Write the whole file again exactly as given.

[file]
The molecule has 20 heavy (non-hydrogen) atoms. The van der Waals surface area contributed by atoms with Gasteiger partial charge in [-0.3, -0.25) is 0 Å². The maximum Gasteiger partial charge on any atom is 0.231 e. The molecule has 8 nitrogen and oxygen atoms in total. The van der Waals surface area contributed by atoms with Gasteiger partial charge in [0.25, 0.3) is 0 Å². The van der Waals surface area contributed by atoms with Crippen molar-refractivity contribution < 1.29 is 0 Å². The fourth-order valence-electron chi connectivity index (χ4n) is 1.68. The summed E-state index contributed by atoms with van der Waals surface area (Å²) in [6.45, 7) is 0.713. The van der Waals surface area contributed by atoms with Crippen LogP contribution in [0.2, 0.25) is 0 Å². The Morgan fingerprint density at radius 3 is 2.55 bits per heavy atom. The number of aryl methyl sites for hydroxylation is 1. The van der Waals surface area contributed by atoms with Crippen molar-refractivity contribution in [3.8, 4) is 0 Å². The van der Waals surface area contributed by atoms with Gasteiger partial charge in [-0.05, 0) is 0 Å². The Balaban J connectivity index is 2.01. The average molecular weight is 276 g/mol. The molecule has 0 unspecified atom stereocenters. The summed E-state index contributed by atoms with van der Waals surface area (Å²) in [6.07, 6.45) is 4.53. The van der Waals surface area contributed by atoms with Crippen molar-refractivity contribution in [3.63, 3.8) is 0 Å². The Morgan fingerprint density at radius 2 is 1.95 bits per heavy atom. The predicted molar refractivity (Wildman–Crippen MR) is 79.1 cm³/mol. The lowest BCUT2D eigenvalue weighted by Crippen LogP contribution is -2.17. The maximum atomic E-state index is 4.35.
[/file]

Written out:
The molecule has 20 heavy (non-hydrogen) atoms. The van der Waals surface area contributed by atoms with Gasteiger partial charge in [-0.3, -0.25) is 0 Å². The maximum Gasteiger partial charge on any atom is 0.231 e. The molecule has 8 nitrogen and oxygen atoms in total. The van der Waals surface area contributed by atoms with Gasteiger partial charge in [0.25, 0.3) is 0 Å². The van der Waals surface area contributed by atoms with Crippen molar-refractivity contribution < 1.29 is 0 Å². The fourth-order valence-electron chi connectivity index (χ4n) is 1.68. The summed E-state index contributed by atoms with van der Waals surface area (Å²) in [6.45, 7) is 0.713. The van der Waals surface area contributed by atoms with Crippen LogP contribution in [0.2, 0.25) is 0 Å². The Morgan fingerprint density at radius 3 is 2.55 bits per heavy atom. The number of aryl methyl sites for hydroxylation is 1. The van der Waals surface area contributed by atoms with Crippen molar-refractivity contribution in [3.8, 4) is 0 Å². The van der Waals surface area contributed by atoms with Gasteiger partial charge in [-0.05, 0) is 0 Å². The Balaban J connectivity index is 2.01. The average molecular weight is 276 g/mol. The molecule has 0 unspecified atom stereocenters. The summed E-state index contributed by atoms with van der Waals surface area (Å²) in [6.07, 6.45) is 4.53. The van der Waals surface area contributed by atoms with Crippen molar-refractivity contribution in [3.63, 3.8) is 0 Å². The Morgan fingerprint density at radius 2 is 1.95 bits per heavy atom. The predicted molar refractivity (Wildman–Crippen MR) is 79.1 cm³/mol. The lowest BCUT2D eigenvalue weighted by Crippen LogP contribution is -2.17. The maximum atomic E-state index is 4.35.